Crested Gecko Care Sheet

Heating and Lighting:

Crested Geckos require low levels of UVB lighting for 10-12hours of the day, this should be between 2-7% UVB and 10-30%UVA, and example bulbs would be an arcadia 5% euro range bulb or a 7% ARC-POD. A low wattage heat bulb (40-50w) in either moonlight blue or infrared is the best heating option as it will raise the ambient air temperature in the enclosure to within the preferred range.  Find Crested Gecko Lighting here.

Temperature Preferences in Captivity:

Crested geckos will survive being kept at room temperature in captivity but this is not optimal and it tends to slow down their growth rates and affect their digestion. The optimum temperature range is between 22-27C, we prefer to keep ours at around 25-26C. It is important to note that if the temperature exceeds 28C crested geckos do not fare well and prolonged temperatures above 30C will prove fatal.

Daily Maintenance:

On a day to day basis we change the water in crested gecko enclosures so that it is fresh, and using a mister we will give a light spray of water round the enclosure either once or twice per day, we also spot clean any visible waste such as poo’s or uneaten food and provide with fresh food.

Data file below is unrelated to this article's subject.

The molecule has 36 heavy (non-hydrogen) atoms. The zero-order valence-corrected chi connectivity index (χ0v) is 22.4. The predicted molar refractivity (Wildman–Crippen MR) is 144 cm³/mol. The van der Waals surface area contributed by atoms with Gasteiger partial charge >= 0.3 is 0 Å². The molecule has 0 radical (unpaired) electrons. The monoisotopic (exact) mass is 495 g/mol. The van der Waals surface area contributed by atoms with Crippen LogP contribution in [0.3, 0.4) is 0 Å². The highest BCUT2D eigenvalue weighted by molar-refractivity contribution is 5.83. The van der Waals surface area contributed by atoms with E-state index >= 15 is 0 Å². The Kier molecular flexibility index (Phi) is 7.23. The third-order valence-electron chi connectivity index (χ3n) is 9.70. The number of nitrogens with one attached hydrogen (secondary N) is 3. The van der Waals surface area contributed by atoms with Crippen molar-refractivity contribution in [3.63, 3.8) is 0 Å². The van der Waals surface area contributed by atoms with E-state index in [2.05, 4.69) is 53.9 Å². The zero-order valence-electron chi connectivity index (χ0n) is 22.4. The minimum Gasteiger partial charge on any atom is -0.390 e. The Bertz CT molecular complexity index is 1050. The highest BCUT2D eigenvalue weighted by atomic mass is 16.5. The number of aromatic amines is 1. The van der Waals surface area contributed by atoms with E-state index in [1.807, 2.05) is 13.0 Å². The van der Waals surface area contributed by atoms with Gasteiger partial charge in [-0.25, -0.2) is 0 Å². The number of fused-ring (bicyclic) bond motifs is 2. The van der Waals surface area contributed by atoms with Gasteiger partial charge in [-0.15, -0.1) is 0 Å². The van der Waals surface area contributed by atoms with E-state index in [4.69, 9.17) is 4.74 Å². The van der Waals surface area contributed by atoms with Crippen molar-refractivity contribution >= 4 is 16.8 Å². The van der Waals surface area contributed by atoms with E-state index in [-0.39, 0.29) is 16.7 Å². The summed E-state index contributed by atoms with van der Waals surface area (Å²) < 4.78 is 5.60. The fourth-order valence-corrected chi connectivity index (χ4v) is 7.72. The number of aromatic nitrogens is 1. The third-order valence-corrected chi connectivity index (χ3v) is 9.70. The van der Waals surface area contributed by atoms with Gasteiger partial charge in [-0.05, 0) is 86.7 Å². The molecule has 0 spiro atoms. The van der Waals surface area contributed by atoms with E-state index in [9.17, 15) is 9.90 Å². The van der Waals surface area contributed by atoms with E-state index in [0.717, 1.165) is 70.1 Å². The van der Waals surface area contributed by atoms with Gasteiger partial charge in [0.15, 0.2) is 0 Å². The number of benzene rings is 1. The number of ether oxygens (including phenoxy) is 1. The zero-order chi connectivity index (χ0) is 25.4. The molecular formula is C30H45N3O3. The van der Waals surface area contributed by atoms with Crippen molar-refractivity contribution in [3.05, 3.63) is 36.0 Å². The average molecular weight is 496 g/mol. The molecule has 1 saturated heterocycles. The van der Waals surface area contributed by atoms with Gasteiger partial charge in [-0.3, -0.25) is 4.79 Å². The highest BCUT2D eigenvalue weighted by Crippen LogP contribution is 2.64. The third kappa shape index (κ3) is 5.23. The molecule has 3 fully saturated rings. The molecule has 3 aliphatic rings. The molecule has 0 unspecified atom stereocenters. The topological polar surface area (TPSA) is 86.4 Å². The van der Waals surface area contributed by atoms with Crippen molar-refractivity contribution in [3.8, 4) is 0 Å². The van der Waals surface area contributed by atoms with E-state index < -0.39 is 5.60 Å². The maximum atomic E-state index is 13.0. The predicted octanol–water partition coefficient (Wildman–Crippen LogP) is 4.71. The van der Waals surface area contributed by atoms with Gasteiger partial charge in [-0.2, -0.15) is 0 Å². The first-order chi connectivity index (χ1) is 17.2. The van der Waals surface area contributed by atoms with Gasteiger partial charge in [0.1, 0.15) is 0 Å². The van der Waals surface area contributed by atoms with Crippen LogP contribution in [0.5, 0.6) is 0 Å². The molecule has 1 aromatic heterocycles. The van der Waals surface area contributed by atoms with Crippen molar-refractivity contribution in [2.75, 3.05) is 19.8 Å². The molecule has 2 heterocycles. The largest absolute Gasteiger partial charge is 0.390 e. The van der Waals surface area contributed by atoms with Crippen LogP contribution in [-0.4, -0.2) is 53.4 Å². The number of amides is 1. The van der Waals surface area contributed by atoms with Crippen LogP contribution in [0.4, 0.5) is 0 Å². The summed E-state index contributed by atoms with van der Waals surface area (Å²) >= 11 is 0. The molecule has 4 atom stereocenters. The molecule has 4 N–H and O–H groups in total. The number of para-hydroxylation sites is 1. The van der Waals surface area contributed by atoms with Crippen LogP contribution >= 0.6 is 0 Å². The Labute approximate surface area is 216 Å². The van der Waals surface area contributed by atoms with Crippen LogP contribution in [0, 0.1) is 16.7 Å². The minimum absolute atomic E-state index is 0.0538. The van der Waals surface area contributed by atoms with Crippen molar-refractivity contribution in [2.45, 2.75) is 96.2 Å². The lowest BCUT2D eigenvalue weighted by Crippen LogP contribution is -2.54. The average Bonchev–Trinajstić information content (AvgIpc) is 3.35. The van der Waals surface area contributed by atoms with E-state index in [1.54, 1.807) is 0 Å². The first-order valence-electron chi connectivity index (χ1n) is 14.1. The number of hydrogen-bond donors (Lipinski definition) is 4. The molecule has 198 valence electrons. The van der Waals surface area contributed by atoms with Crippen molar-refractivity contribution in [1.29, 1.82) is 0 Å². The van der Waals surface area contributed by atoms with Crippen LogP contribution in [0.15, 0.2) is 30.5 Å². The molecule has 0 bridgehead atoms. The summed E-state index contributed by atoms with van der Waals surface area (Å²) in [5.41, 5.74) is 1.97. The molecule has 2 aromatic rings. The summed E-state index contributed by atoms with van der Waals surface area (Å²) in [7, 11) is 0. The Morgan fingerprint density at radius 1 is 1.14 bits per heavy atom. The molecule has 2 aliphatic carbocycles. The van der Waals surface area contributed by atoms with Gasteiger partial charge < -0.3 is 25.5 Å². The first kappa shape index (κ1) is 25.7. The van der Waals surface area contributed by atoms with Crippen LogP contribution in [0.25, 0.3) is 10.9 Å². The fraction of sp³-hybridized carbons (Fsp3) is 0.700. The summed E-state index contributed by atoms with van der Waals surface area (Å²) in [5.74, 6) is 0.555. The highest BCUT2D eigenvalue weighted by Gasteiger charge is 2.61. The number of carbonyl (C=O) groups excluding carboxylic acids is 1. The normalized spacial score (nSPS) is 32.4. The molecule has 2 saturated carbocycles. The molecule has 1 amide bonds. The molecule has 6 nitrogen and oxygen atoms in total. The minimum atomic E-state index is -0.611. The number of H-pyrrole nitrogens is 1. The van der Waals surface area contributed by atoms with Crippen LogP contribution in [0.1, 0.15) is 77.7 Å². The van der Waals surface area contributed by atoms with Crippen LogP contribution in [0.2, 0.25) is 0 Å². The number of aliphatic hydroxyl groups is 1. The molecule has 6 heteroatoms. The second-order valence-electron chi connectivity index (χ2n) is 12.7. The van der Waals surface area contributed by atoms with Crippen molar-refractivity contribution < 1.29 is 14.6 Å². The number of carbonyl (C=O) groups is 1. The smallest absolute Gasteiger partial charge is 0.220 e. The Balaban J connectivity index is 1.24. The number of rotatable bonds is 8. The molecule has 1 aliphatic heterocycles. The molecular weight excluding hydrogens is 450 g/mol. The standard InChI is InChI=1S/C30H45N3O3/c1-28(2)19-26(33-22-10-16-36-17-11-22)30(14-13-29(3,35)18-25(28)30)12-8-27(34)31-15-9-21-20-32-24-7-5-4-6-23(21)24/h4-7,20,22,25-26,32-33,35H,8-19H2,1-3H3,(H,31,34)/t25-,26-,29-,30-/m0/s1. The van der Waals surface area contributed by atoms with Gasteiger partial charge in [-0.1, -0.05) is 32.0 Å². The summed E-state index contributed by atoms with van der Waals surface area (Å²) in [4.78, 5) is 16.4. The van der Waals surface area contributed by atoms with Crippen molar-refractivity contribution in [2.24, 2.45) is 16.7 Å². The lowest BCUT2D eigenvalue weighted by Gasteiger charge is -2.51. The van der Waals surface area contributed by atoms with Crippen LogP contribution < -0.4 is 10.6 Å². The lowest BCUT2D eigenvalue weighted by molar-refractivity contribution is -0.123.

Feeding:

Crested geckos are omnivorous meaning they will eat a variety of different things. In the wild they would eat insects, nectar and rotting fruit. Therefore we need to cater for their dietary requirements as best we can in captivity. We feed both live insects and REPASHY crested gecko diet (which is a powdered diet you make up using water, this replaces the fruit and nectar that they would eat in the wild). We tend to use crickets as a feeder insect as they are active at the same time as the geckos. The feeding routine we use is on day 1 we put live food in, on day 2 we put artificial diet in, on day 3 we leave the artificial diet in but don’t add any more food. By day 4 we remove the artificial diet and add live food (therefore repeating the process every three days). As far as quantities go we recommend adding about 15-20 crickets every three days per gecko and a tablespoon of artificial diet every three days per crested gecko. If you find your crested gecko isn’t eating as many insects and the number in the enclosure is gradually increasing adjust the amount you’re adding by reducing it a bit. Do make sure that there are enough insects for your gecko to be able to find them; at any given time if you can’t visually count at least 10 insects chances are your gecko/s are struggling to find them.

Supplementation:

We recommend supplementing every insect feed by dusting the insects in Nutrobal (calcium and multivitamin supplement), you do not need to add any additional supplementation to the Repashy artificial diet. If you are using T5 High output UVB lighting, use calci dust or another similar calcium supplement without vitamin d3 in it.